The container support includes general availability of its Service Fabric on Linux. The product is a platform-as-a-service (PaaS) offering that supports running containerized applications on Service Fabric for Windows Server and Linux.
Developers can manage container images, allocate resources, run service discovery, and tap insight from operation management suite (OMS) integration. This work can then be ported between Windows Server and Linux without needing to alter code.
The product initially supports Ubuntu distribution, with plans to add others like Red Hat Enterprise Linux (RHEL) “on the roadmap.”
Microsoft last year announced initial general availability of Azure Fabric Service.
The product also continues Microsoft’s embracing of Linux, which at one point in history had been considered by management as a “cancer.”
Serverless computing also received a boost, with Microsoft integrating its Azure Functions product into its Azure Cosmos DB cloud management platform. The combined product allows for developers to use event-driven serverless computing at scale across the Azure cloud platform.
Azure Cosmos DB is designed to provide user control to scale database throughput and storage across regions. Service level agreements (SLAs) are also supported for latency, throughput, availability, and consistency.
Combined, the products can create a Cosmos DB trigger to run inside of a Function deployment; bind a Function to a Cosmos DB container so it can read data from the container when a function is triggered; and output data from a completed function to a container.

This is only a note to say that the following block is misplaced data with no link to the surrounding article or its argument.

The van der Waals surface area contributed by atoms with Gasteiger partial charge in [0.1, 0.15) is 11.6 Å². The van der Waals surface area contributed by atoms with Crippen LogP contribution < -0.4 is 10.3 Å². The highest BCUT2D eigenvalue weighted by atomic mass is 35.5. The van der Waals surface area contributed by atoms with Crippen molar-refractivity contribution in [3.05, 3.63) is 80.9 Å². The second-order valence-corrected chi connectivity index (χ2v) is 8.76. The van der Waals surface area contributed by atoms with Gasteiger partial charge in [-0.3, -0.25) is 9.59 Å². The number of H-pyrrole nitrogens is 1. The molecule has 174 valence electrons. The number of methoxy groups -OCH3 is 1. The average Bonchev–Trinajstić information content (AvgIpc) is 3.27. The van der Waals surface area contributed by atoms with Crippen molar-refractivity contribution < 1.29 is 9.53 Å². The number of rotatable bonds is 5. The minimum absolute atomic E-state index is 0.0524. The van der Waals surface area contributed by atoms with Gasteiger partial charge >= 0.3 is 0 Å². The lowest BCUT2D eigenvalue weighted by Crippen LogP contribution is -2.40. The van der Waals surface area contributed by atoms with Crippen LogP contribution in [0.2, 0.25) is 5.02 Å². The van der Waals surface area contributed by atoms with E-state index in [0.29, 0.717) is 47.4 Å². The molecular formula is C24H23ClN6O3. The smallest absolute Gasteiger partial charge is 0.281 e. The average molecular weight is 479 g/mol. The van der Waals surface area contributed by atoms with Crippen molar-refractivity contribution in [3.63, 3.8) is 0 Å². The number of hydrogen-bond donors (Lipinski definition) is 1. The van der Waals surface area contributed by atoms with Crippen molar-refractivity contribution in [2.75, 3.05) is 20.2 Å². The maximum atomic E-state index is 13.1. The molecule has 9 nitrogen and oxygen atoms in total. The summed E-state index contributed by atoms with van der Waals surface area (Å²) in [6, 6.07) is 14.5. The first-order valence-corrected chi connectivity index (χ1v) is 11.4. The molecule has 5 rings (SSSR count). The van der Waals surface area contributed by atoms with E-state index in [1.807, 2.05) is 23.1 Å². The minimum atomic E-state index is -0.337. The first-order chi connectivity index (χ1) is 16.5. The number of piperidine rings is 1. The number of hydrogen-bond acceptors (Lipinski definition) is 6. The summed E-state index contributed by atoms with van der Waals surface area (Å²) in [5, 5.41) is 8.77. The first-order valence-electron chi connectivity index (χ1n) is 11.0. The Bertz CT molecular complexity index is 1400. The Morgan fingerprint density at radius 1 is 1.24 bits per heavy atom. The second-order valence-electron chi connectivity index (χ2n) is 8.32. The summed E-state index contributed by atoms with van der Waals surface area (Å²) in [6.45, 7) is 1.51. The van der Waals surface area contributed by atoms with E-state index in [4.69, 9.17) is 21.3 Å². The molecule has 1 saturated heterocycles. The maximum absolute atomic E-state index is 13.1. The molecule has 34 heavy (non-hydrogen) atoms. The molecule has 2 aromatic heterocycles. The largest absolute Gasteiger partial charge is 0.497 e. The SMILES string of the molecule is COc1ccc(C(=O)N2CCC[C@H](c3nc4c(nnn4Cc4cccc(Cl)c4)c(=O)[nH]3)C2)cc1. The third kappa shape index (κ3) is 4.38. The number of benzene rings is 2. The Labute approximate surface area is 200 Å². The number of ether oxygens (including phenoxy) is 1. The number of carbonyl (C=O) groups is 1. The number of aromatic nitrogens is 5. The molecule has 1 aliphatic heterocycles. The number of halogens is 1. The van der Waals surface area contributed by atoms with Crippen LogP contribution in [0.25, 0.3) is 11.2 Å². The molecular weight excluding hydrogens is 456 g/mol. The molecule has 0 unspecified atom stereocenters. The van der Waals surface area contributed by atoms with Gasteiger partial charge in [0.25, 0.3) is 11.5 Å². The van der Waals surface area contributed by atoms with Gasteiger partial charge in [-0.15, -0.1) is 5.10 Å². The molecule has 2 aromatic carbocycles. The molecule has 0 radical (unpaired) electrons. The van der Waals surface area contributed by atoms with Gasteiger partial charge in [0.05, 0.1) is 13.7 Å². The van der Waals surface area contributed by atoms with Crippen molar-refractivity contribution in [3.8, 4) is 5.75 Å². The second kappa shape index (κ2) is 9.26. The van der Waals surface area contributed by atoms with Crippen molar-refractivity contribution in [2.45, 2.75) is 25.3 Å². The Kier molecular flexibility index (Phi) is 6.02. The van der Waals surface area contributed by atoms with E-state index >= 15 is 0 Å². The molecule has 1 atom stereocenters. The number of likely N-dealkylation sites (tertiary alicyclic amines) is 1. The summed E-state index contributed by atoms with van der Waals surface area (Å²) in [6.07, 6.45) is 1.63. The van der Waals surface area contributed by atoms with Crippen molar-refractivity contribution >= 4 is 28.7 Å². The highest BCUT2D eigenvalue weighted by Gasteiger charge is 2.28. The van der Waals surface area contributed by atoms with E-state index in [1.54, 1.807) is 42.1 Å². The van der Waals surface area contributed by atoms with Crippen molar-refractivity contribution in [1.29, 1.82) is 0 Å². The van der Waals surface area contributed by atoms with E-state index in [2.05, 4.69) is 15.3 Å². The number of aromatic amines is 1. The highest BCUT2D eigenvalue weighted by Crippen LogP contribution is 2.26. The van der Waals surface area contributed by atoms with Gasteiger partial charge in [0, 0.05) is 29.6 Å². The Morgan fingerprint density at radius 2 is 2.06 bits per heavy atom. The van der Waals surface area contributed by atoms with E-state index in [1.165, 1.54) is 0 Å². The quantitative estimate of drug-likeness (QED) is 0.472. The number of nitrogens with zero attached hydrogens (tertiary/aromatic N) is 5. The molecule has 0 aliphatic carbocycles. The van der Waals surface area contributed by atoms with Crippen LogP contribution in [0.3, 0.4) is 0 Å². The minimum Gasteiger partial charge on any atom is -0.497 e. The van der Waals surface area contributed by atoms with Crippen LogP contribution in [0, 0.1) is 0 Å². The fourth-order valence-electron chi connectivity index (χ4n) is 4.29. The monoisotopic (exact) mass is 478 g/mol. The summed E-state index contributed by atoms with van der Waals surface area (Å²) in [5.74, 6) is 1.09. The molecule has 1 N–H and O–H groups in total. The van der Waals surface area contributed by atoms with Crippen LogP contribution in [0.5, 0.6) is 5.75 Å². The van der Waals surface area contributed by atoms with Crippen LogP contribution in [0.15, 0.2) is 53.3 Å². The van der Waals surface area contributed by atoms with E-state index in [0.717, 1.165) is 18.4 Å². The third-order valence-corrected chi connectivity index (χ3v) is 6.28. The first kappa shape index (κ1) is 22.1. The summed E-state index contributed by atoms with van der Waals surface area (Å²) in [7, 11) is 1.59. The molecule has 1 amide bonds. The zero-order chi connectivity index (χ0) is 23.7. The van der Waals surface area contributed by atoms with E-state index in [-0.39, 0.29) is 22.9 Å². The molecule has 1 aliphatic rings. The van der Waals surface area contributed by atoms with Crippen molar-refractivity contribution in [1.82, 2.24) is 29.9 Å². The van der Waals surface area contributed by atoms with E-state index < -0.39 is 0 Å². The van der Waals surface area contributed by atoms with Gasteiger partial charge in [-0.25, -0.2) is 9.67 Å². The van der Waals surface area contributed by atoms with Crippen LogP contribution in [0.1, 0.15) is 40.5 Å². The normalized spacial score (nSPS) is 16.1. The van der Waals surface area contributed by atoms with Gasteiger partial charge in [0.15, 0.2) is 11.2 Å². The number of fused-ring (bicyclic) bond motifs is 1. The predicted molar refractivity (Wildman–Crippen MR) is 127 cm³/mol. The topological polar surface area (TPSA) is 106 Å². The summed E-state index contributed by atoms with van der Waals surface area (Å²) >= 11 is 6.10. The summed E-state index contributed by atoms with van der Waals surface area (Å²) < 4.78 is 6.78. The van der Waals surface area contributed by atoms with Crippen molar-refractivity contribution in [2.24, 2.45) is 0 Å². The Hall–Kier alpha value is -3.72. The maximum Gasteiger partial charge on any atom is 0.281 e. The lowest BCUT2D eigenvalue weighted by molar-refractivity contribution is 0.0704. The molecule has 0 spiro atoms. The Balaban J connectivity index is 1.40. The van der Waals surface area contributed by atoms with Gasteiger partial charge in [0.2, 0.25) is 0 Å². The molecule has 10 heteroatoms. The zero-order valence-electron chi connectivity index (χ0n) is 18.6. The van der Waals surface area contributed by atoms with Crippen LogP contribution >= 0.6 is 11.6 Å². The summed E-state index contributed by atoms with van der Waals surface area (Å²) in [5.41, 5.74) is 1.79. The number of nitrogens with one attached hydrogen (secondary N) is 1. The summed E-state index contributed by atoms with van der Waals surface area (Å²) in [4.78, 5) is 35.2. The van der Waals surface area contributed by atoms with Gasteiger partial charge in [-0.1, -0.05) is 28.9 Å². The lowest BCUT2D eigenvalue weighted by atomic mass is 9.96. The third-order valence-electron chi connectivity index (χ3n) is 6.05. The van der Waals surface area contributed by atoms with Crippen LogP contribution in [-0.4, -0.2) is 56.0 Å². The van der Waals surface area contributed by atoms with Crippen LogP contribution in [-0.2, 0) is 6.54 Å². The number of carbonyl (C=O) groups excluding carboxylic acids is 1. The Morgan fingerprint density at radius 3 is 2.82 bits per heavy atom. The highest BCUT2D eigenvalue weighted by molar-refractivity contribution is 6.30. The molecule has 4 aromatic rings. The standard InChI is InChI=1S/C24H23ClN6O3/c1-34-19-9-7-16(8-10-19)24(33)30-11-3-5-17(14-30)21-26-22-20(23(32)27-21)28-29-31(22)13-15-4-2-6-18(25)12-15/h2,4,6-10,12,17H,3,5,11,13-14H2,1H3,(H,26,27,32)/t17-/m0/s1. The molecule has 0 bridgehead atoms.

Serverless computing is designed to reduce the amount of overhead associated with offering services in the cloud. This includes the ability for a cloud provider to dynamically manage server resources.
Microsoft CEO Satya Nadella quickly mentioned container and serverless computing as part of the “new computing paradigm” during a keynote address at this week’s Microsoft Ignite event.
Data in a Box
At the opposite end of the cloud scale, Microsoft took a step back with the launch of its Azure Data Box. That’s right: a physical box.
The product allows for the secure migration of up to 100 terabytes of data into the Azure cloud using real-world appliances like a shipping service and people. This means that an enterprise would order the box, have it shipped to their premises, load that box up with data, ship it back to Microsoft, and have that data uploaded into their Azure cloud platform.